Boston Red Sox: Xander Bogaerts Is Poised For A Breakout
Boston Red Sox rookie third baseman Xander Bogaerts was dropped to seventh on John Farrell‘s lineup card for Tuesday night’s game against the Seattle Mariners after hitting in the two-hole for the past month. It comes with little surprise as the the 21-year-old Aruban is mired in the worst slump of his young career.
In 20 games in the month of June, Bogaerts is hitting just .152 (12-for-79) with a .491 OPS, five extra-base hits, three home runs and six RBIs. He has just five hits over his last 52 at-bats. Coming into the month hitting .304, Bogaerts has seen his average drop to .260.
Some have attributed the struggles to the move from shortstop to third base after the team re-signed Stephen Drew. It’s easy to see where a case can be made, as he’s hit .162 in 19 games since moving over to the hot corner, though he went a combined 4-for-8 with three extra-base hits, two home runs, and three RBIs in the first two games.
Positions aside, the slump Bogaerts is in isn’t foreign in the land of rookie hitters. In fact, it’s pretty common.
Looking at the rookie campaigns of MLB stars of recent years, you see one constant. It’s a series of ups and downs, a strong start followed by a drop off in the middle after the ‘book’ comes out on the hitter. New York Yankees shortstop Derek Jeter, Bogaerts’ childhood hero, is a great example of that.
Through 15 games of his rookie campaign in 1996, Jeter hit .340 (16-for-47) with a .912 OPS, one home run and eight RBIs. He followed that up with 33 games where he hit .228 (26-for-114) with a .647 OPS and just six extra-base hits.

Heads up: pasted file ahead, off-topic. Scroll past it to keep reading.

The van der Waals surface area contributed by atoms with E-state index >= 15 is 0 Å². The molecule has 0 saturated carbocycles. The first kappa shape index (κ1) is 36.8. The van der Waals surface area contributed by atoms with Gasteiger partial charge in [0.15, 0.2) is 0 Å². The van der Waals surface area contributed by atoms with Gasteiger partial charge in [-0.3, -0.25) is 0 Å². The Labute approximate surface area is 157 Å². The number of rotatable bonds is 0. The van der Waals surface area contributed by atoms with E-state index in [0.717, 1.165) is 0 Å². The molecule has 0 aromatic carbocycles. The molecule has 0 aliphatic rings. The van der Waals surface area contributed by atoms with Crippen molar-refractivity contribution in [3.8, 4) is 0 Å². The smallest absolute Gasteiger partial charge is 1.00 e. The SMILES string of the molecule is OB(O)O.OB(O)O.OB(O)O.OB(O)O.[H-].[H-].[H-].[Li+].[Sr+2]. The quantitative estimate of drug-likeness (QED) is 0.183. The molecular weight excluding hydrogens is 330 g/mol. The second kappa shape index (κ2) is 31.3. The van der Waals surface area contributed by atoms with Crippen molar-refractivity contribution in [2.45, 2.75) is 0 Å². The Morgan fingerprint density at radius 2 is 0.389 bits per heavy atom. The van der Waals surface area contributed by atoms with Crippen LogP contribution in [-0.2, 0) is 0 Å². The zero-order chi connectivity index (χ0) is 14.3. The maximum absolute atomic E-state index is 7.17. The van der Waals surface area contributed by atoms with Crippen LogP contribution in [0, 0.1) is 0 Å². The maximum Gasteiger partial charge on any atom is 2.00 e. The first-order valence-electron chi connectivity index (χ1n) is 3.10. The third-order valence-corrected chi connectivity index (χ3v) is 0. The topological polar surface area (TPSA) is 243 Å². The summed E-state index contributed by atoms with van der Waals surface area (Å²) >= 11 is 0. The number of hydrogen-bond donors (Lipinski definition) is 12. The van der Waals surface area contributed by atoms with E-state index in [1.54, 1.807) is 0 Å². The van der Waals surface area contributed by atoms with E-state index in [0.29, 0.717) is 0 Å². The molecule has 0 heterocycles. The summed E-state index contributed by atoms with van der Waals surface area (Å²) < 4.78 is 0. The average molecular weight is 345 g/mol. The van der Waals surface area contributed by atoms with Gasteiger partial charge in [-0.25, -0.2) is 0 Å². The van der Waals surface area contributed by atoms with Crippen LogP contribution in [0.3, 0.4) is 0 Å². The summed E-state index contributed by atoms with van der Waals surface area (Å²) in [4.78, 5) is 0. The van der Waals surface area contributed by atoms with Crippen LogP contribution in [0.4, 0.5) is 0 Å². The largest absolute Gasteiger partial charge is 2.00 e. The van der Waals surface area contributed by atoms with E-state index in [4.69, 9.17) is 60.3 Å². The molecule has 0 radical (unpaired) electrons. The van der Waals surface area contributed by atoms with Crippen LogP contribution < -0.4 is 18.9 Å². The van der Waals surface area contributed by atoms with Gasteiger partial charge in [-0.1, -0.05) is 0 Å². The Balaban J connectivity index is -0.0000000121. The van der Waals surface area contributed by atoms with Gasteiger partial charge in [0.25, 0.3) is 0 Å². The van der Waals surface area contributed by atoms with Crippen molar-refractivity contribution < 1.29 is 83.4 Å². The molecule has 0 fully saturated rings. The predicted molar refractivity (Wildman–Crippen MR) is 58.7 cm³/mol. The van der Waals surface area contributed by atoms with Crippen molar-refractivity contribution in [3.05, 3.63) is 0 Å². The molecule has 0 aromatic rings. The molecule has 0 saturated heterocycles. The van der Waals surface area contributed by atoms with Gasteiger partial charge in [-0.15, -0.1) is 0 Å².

Jeter got back on track in June before really taking off in July. From July 7 on, he hit .355 with an .876 OPS, with six home runs and 40 RBIs, scoring 63 runs. He ended up winning the AL Rookie of the Year as a result, and played an integral role in bringing the World Series trophy back to the Bronx after an 18-year layoff.
The Red Sox countered their rivals to the south with a star shortstop of their own in 1997 in Nomar Garciaparra, who followed much of the same script. He hit .352 with a .921 OPS, five doubles, three homers, and 12 RBIs in his first 19 games. He then hit .218 with a .647 OPS, three home runs and 14 RBIs over the next 33 games.
However, in his final 101 games from June 7 on in, Nomar hit .325 with a .941 OPS, 62 extra base hits, 24 home runs, 72 RBIs and scoring 88 runs. He was one of baseball’s best hitters over that final stretch, earning him ROY honors.
A decade later, another promising offensive shortstop arrived in Troy Tulowitzki of the Colorado Rockies. Like Bogaerts, he wore the No. 2 as homage to Jeter. Unlike Jeter, he struggled out of the gate, hitting .241 with nine extra-base hits in his first 34 games. Like Jeter, he eventually figured out the major league arms, hitting .305 with a .922 OPS, 21 home runs and 71 RBIs in his final 89 games of the 2007 season.
Meanwhile, the Red Sox had a rookie second baseman named Dustin Pedroia. Hitting .180 through his first 22 games, the then 23-year-old was on the verge of being sent to the minors. His swing was too big. His mechanics were out of whack. He was too small to play in the big leagues. The team needed a stack of telephone books for him to stand on when he conducted interviews with the media (slight exaggeration).
Pedroia got the last laugh, however, hitting .330 the rest of the way with 33 doubles, seven home runs and 43 RBIs en route to winning ROY honors. Like Jeter in 1996, the standout rookie campaign resulted in a championship.
The four players, all of whom went through what Bogaerts is currently going through, are current and former stars who represent the norm when it comes to rookie struggles. So don’t overthink this — Bogaerts is going to be special.
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